But often the chance doesn’t present, and the Footscray attacking grid (not sure if ‘attacking’ is appropriately used here) chips away across the back, inching forward, and helping those who have Dogs in their Dream team. Even Tom Williams racked up possessions.

The Swans tried to lift, and here and there they did. But the fans were disappointed. It seemed not many of Henry Playfair’s family had made the trip up from the submarine town of Holbrook, if the comments from the crowd gave any indication. Which was a bit unfair because he battled hard, and I’ve always liked him. It’s tough to live with the fact that you are a poor-man’s Kepler Bradley though.

Henry would dominate in Canberra footy, or in the bush.

I was with much smarter blokes who knew to go to the bush straight away. I was in Canberra so none of this striving-to-be-the-best-you-can rubbish. G. Robb dominated at the ANU back in the 70s, and occasionally he’d take the cash at places like Walbundrie in the Hume League where he played with hair to his ass and a pedigree which helped him. His father Tim Robb played in the losing 1950 VFL Grand Final for North. I think he was coach of Walbundrie that season.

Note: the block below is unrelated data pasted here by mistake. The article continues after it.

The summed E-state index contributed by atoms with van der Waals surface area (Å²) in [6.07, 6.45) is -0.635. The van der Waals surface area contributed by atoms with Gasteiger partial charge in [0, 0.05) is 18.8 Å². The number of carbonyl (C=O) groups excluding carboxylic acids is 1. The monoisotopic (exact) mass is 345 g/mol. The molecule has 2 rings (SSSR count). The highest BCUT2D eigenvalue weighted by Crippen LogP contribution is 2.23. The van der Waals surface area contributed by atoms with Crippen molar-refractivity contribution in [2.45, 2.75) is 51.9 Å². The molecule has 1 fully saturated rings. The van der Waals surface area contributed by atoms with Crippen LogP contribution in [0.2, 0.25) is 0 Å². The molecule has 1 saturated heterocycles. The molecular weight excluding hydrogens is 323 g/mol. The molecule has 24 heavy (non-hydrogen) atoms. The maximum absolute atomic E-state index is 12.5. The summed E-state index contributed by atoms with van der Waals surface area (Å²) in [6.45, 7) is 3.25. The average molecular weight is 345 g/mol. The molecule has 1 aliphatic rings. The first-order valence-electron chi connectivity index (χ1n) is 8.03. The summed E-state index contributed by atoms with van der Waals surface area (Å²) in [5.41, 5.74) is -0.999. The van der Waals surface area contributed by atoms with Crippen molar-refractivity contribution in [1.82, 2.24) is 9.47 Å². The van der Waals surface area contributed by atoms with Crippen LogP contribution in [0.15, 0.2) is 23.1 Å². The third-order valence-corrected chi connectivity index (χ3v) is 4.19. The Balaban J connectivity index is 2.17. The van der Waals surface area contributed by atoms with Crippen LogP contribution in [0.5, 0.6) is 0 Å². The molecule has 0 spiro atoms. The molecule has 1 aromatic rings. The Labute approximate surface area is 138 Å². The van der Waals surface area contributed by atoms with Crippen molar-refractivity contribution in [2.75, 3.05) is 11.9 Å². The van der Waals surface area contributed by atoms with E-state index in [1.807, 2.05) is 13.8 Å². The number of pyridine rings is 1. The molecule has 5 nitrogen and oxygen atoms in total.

G. Robb had managed to find the only surviving ratbags in Canberra and bring them together. Maurice Reilly, boss-cocky of the National Press Club was also with us. He has the happy job of setting up pollies for a grilling every Wednesday, and such is their need for adulation, they come to him and ask for the right to be hammered.

Maurice got the job at the Press Club because he had somehow managed to keep the North Melbourne Football Club afloat a decade ago when they had absolutely no dough.

And also with us at Manuka was one of his directors from those days. It was important in those days that the directors had no personal assets whatsoever, in case they all went under. Richard Farmer, columnist with Crikey, journalist, political strategist, lobbyist, and story-teller, has had fortunes and lost them.